Ascending the gallery stairs to a small loft, one hears an industrial hum, a mechanical churning, as if worn fingers busy their typewriters with the stories of lives and journeys forgotten. Ghostly workers in an otherwise empty room.

Though the surge of digital technology has kept dormant the rumblings of slide-projectors for several decades, there are many alive and toiling in the Hanes Art Gallery at Wake Forest University.

In the loft up the stairs, five projectors whir disparately, seemingly random at first approach but intentional in their timing, delivery and aesthetic. They produce images of homes and gatherings, travels and ruins, leisure, markets and, often, the stark-white vacancy of an empty slide. The recipient screens a few yards away all overlap so that none receives a full projection; instead the images fall from one screen to another. One viewer might see a kaleidoscopic distortion, and another a blend of collectivity. The intentionality endures; it’s the viewers’ perceptions that differ.

[pullquote]Lost Art continues at the Hanes Art Gallery through Jan. 22, and a Community Slide Show — a participatory part of this exhibit — takes place at SECCA on Jan. 19.[/pullquote]

Serbian-born artist Vesna Pavlović constructs such displays so that her audience not only focuses on the pictures being presented, but on its own act of viewing. Her Lost Art exhibit incorporates visual media from various sources, including prominent images from the archive of the Museum of Yugoslav History in Belgrade, the capital of her home country. Photographs of political meetings, patriotic stadium celebrations and old propaganda film canisters all have become material for new images and works of art. In literature on the exhibit, the gallery cites Pavlović’s “exploration of archives as repositories for personal, social and institutional memory.”

Viewers who wander Pavlović’s installation might get the feeling that the artist has contended with the trajectory of her own life as it crosses over this history and these events. The exhibit’s lack of dialogue with the viewer is almost frustrating, but many of the specific images that Pavlović has chosen to redress illuminate her own relationship to memory.

The biography on the artist’s website begins in 2007 with her receiving an MFA from Columbia University; it includes nothing of her previous life.

One can imagine that her Serbian roots — what were once Yugoslav roots before that country was torn apart — are not without the terrible anguish that plagued the region for many years. Recalling those memories may be a burdensome demand of Pavlović’s artistic life. As she challenges the viewer in an environment of examination, she must challenge herself, too.

A photograph captures a certain point in time, becoming a well-accepted proof of something having existed. Yet the image then journeys away from that flashing second without returning. Humans, clutching their photographs tightly, do the same from every passing moment. If a photograph is an interpretation or a receipt of what was once real, Pavlović exposes its power, its influence and its role in memory and political psychology.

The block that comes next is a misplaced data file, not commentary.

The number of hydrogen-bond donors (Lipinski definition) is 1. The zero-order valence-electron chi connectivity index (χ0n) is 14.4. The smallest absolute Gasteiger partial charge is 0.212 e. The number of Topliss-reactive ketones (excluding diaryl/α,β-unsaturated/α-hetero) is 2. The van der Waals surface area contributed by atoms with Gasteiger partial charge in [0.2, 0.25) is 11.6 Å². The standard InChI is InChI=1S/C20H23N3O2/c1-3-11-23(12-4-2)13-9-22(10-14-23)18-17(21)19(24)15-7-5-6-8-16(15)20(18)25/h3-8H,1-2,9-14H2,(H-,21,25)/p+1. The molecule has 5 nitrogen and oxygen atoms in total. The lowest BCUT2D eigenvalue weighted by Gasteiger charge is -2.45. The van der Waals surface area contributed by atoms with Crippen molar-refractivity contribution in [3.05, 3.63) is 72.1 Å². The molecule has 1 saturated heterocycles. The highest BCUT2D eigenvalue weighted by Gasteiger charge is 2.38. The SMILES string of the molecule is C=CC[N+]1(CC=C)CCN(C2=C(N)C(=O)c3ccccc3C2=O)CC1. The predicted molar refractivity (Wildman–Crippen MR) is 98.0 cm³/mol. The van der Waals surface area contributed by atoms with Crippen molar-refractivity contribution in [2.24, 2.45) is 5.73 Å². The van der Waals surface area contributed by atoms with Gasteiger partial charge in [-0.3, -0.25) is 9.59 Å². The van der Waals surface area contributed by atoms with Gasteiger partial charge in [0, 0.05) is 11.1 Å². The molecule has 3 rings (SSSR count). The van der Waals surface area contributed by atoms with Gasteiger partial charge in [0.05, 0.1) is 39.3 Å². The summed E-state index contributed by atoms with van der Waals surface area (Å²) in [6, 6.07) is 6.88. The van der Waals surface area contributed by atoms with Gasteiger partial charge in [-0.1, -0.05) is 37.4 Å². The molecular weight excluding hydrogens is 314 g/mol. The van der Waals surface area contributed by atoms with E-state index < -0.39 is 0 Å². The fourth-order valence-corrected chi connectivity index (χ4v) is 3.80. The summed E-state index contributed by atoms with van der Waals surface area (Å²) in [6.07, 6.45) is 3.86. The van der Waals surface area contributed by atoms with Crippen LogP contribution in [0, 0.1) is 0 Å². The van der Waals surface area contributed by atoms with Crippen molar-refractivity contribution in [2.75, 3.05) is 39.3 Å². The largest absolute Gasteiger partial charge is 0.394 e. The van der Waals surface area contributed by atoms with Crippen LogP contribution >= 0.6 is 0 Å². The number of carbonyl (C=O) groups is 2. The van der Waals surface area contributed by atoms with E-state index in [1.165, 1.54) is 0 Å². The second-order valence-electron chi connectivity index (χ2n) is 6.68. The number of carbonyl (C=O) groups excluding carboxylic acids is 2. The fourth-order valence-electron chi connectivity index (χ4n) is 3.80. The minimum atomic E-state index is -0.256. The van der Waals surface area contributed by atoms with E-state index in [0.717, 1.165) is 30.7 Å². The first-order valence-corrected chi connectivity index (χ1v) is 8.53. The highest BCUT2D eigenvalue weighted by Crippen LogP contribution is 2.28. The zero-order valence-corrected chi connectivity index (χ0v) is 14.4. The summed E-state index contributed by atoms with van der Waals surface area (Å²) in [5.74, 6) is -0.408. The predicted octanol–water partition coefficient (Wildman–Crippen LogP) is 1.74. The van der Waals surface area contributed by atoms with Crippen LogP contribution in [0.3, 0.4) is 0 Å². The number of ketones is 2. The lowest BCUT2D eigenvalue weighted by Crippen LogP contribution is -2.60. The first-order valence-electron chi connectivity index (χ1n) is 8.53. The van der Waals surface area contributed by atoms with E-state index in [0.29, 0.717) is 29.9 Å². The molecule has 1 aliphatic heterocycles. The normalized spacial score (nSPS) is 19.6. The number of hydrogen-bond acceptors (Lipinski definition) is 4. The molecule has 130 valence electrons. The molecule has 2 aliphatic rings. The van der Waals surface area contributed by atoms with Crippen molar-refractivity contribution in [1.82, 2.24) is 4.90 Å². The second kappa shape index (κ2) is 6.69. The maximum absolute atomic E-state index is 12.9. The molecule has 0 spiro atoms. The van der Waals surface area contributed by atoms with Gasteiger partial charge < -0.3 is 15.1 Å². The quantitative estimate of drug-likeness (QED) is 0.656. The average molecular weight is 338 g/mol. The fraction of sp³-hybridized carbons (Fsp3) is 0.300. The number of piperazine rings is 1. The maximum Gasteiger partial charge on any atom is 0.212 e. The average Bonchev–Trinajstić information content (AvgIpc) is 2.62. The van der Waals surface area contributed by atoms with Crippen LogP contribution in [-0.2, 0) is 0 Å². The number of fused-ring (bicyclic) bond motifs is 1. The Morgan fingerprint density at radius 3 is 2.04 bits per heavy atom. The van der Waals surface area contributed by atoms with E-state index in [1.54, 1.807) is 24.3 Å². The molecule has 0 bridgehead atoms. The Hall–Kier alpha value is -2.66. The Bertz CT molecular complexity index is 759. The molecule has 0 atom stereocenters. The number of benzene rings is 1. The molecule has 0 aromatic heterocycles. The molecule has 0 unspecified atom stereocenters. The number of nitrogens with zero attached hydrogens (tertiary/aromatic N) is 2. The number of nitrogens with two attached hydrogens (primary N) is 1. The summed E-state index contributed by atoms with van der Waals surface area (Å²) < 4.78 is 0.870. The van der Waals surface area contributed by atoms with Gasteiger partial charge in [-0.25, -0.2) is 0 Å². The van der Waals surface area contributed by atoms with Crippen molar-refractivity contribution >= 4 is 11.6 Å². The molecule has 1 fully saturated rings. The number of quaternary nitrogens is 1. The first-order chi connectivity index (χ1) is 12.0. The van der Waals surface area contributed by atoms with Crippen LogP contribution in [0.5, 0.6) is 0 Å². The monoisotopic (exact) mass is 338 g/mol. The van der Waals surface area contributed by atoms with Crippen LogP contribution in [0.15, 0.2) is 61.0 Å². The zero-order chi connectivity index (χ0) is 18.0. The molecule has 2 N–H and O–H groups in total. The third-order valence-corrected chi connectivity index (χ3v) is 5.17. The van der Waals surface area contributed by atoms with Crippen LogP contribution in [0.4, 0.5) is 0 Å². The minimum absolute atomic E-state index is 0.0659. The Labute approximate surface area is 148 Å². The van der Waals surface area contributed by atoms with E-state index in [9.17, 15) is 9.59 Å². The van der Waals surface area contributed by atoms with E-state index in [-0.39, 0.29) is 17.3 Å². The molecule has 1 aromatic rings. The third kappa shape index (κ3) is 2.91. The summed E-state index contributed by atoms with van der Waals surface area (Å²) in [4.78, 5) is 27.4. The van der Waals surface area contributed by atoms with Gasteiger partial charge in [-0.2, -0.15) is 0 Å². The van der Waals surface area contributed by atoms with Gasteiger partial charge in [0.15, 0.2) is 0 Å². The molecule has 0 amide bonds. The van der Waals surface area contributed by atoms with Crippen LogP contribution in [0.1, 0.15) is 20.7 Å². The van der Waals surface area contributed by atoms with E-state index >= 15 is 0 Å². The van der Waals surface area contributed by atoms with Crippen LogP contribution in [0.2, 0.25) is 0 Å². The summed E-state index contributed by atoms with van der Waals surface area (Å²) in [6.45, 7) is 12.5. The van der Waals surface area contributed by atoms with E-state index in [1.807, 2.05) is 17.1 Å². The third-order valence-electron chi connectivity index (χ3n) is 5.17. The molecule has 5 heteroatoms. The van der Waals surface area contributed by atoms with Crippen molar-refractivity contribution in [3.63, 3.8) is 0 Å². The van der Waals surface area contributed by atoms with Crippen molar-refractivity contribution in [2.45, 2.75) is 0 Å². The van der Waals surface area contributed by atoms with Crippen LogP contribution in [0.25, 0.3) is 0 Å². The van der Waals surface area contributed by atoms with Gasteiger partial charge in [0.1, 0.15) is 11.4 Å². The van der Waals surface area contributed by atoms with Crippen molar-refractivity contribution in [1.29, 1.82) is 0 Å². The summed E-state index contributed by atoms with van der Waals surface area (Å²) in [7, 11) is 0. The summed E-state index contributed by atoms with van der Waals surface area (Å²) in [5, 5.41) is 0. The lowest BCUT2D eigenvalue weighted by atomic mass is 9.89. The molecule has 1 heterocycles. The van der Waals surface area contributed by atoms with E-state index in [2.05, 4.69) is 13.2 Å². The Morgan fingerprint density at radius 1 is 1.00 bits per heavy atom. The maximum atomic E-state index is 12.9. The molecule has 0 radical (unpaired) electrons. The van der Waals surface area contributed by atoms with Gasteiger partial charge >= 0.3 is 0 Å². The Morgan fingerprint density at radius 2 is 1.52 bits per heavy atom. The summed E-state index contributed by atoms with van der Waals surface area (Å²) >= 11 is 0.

One important projection connects the exhibit’s political images to the idea of social perception.

In the larger gallery downstairs, a single projector labors on. It casts images of presidential halls and other behemoths of bureaucratic institutions onto a dark gray curtain, undulating and weighty. (An Iron Curtain analogy here is by no means a stretch.)

There is a curious detail. Viewers first encounter the curtain when the projector is opposite them, and therefore has cast its image “correctly” through the curtain: what you’re meant to see. It’s not until the viewer moves to the other side that they see the image much less blurry and distorted — an image that hasn’t passed and been filtered through the heavy curtain — but one that is also now “backward” or “reversed”.

Again Pavlović challenges the audience’s act of viewing; her three-dimensional craft questions the viewers’ perception and convection of what they see versus what they’re shown: shades of the limitations and exploitations created by environments all around.

Join the First Amendment Society, a membership that goes directly to funding TCB‘s newsroom.

We believe that reporting can save the world.

The TCB First Amendment Society recognizes the vital role of a free, unfettered press with a bundling of local experiences designed to build community, and unique engagements with our newsroom that will help you understand, and shape, local journalism’s critical role in uplifting the people in our cities.

All revenue goes directly into the newsroom as reporters’ salaries and freelance commissions.

⚡ Join The Society ⚡